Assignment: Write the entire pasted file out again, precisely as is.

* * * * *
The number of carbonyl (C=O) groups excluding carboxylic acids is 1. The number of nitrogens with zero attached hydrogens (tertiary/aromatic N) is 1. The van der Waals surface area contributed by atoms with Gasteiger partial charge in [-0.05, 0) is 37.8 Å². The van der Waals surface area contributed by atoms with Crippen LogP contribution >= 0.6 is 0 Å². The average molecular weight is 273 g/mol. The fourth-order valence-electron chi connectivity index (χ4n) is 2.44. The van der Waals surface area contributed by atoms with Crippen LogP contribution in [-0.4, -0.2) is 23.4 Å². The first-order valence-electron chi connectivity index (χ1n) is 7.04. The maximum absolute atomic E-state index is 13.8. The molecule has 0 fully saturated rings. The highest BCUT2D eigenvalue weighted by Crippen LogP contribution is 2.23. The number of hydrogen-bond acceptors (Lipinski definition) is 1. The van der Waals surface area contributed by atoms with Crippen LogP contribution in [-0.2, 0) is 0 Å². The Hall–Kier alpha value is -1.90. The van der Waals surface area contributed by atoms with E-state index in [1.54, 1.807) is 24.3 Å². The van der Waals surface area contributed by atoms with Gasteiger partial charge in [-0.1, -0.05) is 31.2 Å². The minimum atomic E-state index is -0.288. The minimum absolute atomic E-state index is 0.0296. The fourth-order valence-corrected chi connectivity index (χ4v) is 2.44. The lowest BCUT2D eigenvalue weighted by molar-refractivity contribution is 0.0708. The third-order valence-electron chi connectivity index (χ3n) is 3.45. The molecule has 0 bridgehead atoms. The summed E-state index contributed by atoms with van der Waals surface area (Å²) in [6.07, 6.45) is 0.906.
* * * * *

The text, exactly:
The number of carbonyl (C=O) groups excluding carboxylic acids is 1. The number of nitrogens with zero attached hydrogens (tertiary/aromatic N) is 1. The van der Waals surface area contributed by atoms with Gasteiger partial charge in [-0.05, 0) is 37.8 Å². The van der Waals surface area contributed by atoms with Crippen LogP contribution >= 0.6 is 0 Å². The average molecular weight is 273 g/mol. The fourth-order valence-electron chi connectivity index (χ4n) is 2.44. The van der Waals surface area contributed by atoms with Crippen LogP contribution in [-0.4, -0.2) is 23.4 Å². The first-order valence-electron chi connectivity index (χ1n) is 7.04. The maximum absolute atomic E-state index is 13.8. The molecule has 0 fully saturated rings. The highest BCUT2D eigenvalue weighted by Crippen LogP contribution is 2.23. The number of hydrogen-bond acceptors (Lipinski definition) is 1. The van der Waals surface area contributed by atoms with Crippen LogP contribution in [-0.2, 0) is 0 Å². The Hall–Kier alpha value is -1.90. The van der Waals surface area contributed by atoms with E-state index in [1.54, 1.807) is 24.3 Å². The van der Waals surface area contributed by atoms with Gasteiger partial charge in [-0.1, -0.05) is 31.2 Å². The minimum atomic E-state index is -0.288. The minimum absolute atomic E-state index is 0.0296. The fourth-order valence-corrected chi connectivity index (χ4v) is 2.44. The lowest BCUT2D eigenvalue weighted by molar-refractivity contribution is 0.0708. The third-order valence-electron chi connectivity index (χ3n) is 3.45. The molecule has 0 bridgehead atoms. The summed E-state index contributed by atoms with van der Waals surface area (Å²) in [6.07, 6.45) is 0.906.